Distance Education Design: The Importance of Designing Interaction and Activity into the Course

By Brunet, James R. | Distance Learning, May 1, 2011 | Go to article overview

Distance Education Design: The Importance of Designing Interaction and Activity into the Course


Brunet, James R., Distance Learning


INTRODUCTION

Distance education often is considered to be a new style or new way of learning and with that new style the thought is that there should be a new method to teach. In fact, distance education should only be considered a new vehicle for the learner to receive the content. Clark states it well, "The best current evidence is that media are mere vehicles that deliver instruction but do not influence student achievement any more than the truck that delivers our groceries causes changes in our nutrition" (Clark, 2001). The way the learner processes the content is no different than when they are engaged in a regular face-to-face course.

With this new "vehicle" the design of the distance education course has to take into consideration the fact that the course will not have the same methods to engage the learner as does a face-to-face course. Several ideas will be discussed, why interaction should be incorporated into distance learning, detailing the learning styles that need interaction, as well as various types of interaction that could be incorporated throughout distance education courses.

WHY INCORPORATE INTERACTION?

A common misconception is that since a computer is used in distance learning the interaction is already incorporated. This is far from the truth; with the lack of face-toface interaction due to learning from a distance, the interaction needs to be more purposeful and designed. It has been demonstrated that a highly interactive course leads to a more successful outcome. Consider this: "Researchers have determined that highly effective virtual teaching requires a highly interactive classroom (Cavanaugh et al., 2005; Friend & Johnson, 2005; Zucker & Kozma, 2003). Distancelearning research indicates that this instructor-learner interaction is the most important ingrethent in student success" (Cavanaugh et al., 2009). It is important to also take into consideration all aspects of the learning process as well as the way various learners' process and analyze information.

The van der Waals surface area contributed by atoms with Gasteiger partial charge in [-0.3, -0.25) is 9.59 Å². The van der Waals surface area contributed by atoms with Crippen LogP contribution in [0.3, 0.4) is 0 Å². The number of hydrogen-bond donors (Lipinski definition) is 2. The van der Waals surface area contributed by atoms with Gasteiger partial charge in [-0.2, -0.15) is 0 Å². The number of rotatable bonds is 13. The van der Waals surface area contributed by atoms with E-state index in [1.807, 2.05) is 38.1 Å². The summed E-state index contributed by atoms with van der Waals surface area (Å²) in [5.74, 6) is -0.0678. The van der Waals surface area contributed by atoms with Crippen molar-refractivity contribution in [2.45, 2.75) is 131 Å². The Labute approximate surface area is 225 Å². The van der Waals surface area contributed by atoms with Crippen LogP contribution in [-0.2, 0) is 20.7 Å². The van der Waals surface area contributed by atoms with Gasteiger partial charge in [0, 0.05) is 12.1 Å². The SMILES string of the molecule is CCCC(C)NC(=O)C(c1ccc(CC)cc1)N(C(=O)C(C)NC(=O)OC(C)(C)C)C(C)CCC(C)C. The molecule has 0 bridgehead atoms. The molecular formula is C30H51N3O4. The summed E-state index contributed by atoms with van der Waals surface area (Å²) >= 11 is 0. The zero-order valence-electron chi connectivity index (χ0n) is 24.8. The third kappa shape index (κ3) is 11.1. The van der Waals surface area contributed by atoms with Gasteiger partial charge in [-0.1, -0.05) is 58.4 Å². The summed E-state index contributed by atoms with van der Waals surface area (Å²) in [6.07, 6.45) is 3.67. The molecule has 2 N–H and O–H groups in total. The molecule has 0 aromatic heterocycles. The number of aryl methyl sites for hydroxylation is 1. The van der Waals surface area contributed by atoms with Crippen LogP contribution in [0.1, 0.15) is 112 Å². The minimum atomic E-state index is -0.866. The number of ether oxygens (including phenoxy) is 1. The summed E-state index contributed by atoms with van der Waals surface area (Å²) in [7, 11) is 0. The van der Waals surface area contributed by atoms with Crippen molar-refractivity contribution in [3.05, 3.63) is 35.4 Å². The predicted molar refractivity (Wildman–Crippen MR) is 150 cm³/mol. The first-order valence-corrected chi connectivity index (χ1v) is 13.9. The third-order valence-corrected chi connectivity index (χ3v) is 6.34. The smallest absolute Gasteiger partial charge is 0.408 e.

Simpson and Du also found that learning style was a significant predictor of course enjoyment. "Assimilators," who preferred abstract conceptualization and reflective observation, got the greatest satisfaction from their online courses. "Convergers," who preferred abstract conceptualization and active experimentation, got the least enjoyment from their online courses. Simpson and Du also noted that Assimilators made the fewest posts to online forums, while Convergers made the most. (Brown-Syed, Adkins, & Tsai, 2005)

Research has shown that student interaction is a key factor in the overall satisfaction of an online course. This interaction is supported in many facets including student-teacher interaction and student-peer interaction. Chang and Smith (2008) note that "According to Perez's (2001) research, many students reported that the main disadvantage of distance education was a lack of personal interaction between the instructor and the students" (p. 407). If a learner feels they have a disadvantage due to lack of interaction the end result will be a decreased perception of quality of their educational opportunity. This perception could lead to a decrease in the quality of education for the learner. For example, "In Rost's (2000) research regarding distance education, online instructors utilized forms of technology that lacked personal interaction, decreasing the quality of education" (Chang & Smith, 2009, p. 407). Involvement on the part of the instructor goes a long way toward the satisfaction of the course as well as the overall success of a course. The interaction can be carried out in many forms, but maintaining a real presence with the learner is crucial for that learner to feel engaged and part of a group.

Chang and Smith (2008) state that new techniques must be constructed that make time for students to interact, because personal interaction between teachers and students, students and students, and students and course content directly relates to student course satisfaction. …

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